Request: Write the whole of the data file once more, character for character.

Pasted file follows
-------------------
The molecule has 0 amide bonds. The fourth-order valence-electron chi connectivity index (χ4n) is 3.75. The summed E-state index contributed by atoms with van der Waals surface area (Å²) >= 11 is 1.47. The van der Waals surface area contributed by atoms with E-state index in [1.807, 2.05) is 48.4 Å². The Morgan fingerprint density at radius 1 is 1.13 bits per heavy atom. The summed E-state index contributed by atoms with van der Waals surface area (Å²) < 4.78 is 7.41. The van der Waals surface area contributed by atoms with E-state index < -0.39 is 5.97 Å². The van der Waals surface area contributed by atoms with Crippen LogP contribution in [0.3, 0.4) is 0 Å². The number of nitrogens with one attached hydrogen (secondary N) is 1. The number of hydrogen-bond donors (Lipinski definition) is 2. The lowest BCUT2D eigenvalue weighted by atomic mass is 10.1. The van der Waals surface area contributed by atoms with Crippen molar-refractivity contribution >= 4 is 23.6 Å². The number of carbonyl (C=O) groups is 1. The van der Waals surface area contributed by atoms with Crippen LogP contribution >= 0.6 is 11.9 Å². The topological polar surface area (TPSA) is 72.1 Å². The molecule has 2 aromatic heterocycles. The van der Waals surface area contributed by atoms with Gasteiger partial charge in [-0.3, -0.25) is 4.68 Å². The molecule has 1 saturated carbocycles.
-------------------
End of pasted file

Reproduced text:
The molecule has 0 amide bonds. The fourth-order valence-electron chi connectivity index (χ4n) is 3.75. The summed E-state index contributed by atoms with van der Waals surface area (Å²) >= 11 is 1.47. The van der Waals surface area contributed by atoms with E-state index in [1.807, 2.05) is 48.4 Å². The Morgan fingerprint density at radius 1 is 1.13 bits per heavy atom. The summed E-state index contributed by atoms with van der Waals surface area (Å²) < 4.78 is 7.41. The van der Waals surface area contributed by atoms with E-state index < -0.39 is 5.97 Å². The van der Waals surface area contributed by atoms with Crippen LogP contribution in [0.3, 0.4) is 0 Å². The number of nitrogens with one attached hydrogen (secondary N) is 1. The number of hydrogen-bond donors (Lipinski definition) is 2. The lowest BCUT2D eigenvalue weighted by atomic mass is 10.1. The van der Waals surface area contributed by atoms with Crippen molar-refractivity contribution >= 4 is 23.6 Å². The number of carbonyl (C=O) groups is 1. The van der Waals surface area contributed by atoms with Crippen LogP contribution >= 0.6 is 11.9 Å². The topological polar surface area (TPSA) is 72.1 Å². The molecule has 2 aromatic heterocycles. The van der Waals surface area contributed by atoms with Gasteiger partial charge in [-0.3, -0.25) is 4.68 Å². The molecule has 1 saturated carbocycles.